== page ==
The Not-Outcast

Page 72

Cut’s head went back and a deep groan came from him. “Fuck.”

“Hey.” Melanie was grinning. “That’s my word.”

He grunted, grimacing as he pulled out his phone. “Yeah. Well. You’re sharing tonight. Fuck.”

Melanie ignored him, coming to me and she showed me her phone. “Front and center. I don’t know where you guys were, but there’s a hella lot of pictures on social media. Were you doing soft porn somewhere?”

Another growl from Cut as he put his phone to his ear, his eyes cutting to me. “I’m sorry. That parking lot. I’ll get the team’s PR to get this all taken down.”

I was looking at the phone.

One, I was thinking shocker.

KC’s Dirty Rag was the leading gossip blog for Kansas City. It led in everything, be it scandalous, breaking news, or whistleblower stories. People didn’t turn on the local news channels if they wanted to know the real story on something. Instead, they logged onto KC’s Dirty Rag, and I’d forgotten that it loved spreading the joys of celebrity life, especially the Mustangs’ lives. Hendrix was usually featured. Sometimes Crow. A few of the other guys, but not Cut. Never Cut.

I could see Melanie’s soft porn comment.

The first picture looked like Cut was giving me breath. His forehead to mine, and we were both panting. The emotion was there. It was pulsating through the screen, and I felt winded just looking at us. Skimming down, there were more pictures.

My head in his hands.

His mouth on mine.

He was bent over me.

They’d been photographing us almost the whole time.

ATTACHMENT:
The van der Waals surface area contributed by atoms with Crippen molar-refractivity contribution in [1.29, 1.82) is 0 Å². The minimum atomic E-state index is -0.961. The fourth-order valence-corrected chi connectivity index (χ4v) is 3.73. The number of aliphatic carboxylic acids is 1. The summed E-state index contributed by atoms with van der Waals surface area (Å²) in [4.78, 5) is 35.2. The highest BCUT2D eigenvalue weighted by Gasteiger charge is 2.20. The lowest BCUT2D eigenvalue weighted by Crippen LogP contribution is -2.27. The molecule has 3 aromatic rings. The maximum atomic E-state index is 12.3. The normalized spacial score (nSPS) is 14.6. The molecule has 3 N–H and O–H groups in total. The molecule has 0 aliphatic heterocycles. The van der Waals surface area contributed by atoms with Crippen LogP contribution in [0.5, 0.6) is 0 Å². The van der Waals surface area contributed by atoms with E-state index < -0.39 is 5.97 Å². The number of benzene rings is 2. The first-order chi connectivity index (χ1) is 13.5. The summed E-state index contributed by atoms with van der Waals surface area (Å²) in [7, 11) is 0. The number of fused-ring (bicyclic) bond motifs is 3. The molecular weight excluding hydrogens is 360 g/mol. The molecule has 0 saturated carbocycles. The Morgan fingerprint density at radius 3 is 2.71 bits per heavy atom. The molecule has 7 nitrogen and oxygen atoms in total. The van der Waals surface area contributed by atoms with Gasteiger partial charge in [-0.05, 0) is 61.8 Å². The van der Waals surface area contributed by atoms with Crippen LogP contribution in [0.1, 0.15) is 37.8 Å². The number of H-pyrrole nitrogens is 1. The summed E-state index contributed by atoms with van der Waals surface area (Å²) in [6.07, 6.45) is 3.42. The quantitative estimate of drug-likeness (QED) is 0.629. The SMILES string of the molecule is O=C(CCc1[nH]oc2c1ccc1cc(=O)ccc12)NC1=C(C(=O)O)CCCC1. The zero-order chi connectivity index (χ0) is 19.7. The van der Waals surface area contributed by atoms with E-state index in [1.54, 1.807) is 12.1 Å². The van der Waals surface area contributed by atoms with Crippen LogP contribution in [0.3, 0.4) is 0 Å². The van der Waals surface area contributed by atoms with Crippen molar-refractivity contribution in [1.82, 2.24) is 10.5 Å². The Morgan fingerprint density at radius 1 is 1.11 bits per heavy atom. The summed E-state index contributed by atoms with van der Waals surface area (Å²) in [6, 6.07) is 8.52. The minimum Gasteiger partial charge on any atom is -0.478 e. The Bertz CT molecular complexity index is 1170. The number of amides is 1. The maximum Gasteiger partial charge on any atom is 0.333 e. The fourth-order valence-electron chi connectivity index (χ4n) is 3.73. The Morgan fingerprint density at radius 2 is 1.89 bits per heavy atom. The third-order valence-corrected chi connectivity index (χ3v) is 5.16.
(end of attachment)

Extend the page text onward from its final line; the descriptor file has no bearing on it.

There was even a picture of Cut’s face right as he parked. His face was twisted in fury, and I gulped, remembering why he pulled over at that moment. But damn. The angst. The drama. The sexiness.

We were hot as a couple. Fuck yeah.

I wanted to frame this shit, but looking up, I swallowed my words. Cut was furious, and he was heading to the back, his entire body was rigid and tense.

Melanie was frowning at him, too, putting the coffee carrier on the table. “What’s his problem? You’re not a secret, are you?”

I shook my head. “No, but he’s never been on here before. I don’t think he likes it for his image.”

She shrugged. “Oh well. You’re fucking hot in those pictures.”

I grinned. I was. I’d take that compliment.

“Look.” She took the phone back and scrolled through, hitting another article. It was another website, this one of a more reputable news channel where they were known for only news and nothing too salacious. It was an article on me.

“Whoa. What?”

“Yeah. They wrote up a whole thing about Come Our Way and the grant that you won, how it was a big deal. They put where to donate for the kitchen. That article is getting a lot of buzz, too. People didn’t know you’re a big deal here.”

I frowned. “I’m not.”

“You won that grant. Only two other people have won that same grant. That’s a big deal, and…” She suddenly got quiet.

I fixed her with a stare. “What?”

Melanie only got quiet for a reason.

She let out a sigh, biting her lip and scrolled to the last part of that article. “They got ahold of the personal essay you sent in for the grant.”

My heart stopped.

My body swayed.

My legs almost gave out.

I was reading, and I couldn’t be seeing what I was reading.

Grants were tricky. Some were almost scientific and cold. They wanted straight facts, data, and information. They didn’t want personal items, but not the one I applied for. They wanted a personal essay for the reason I was pursuing that grant, and what I wanted to do with the money.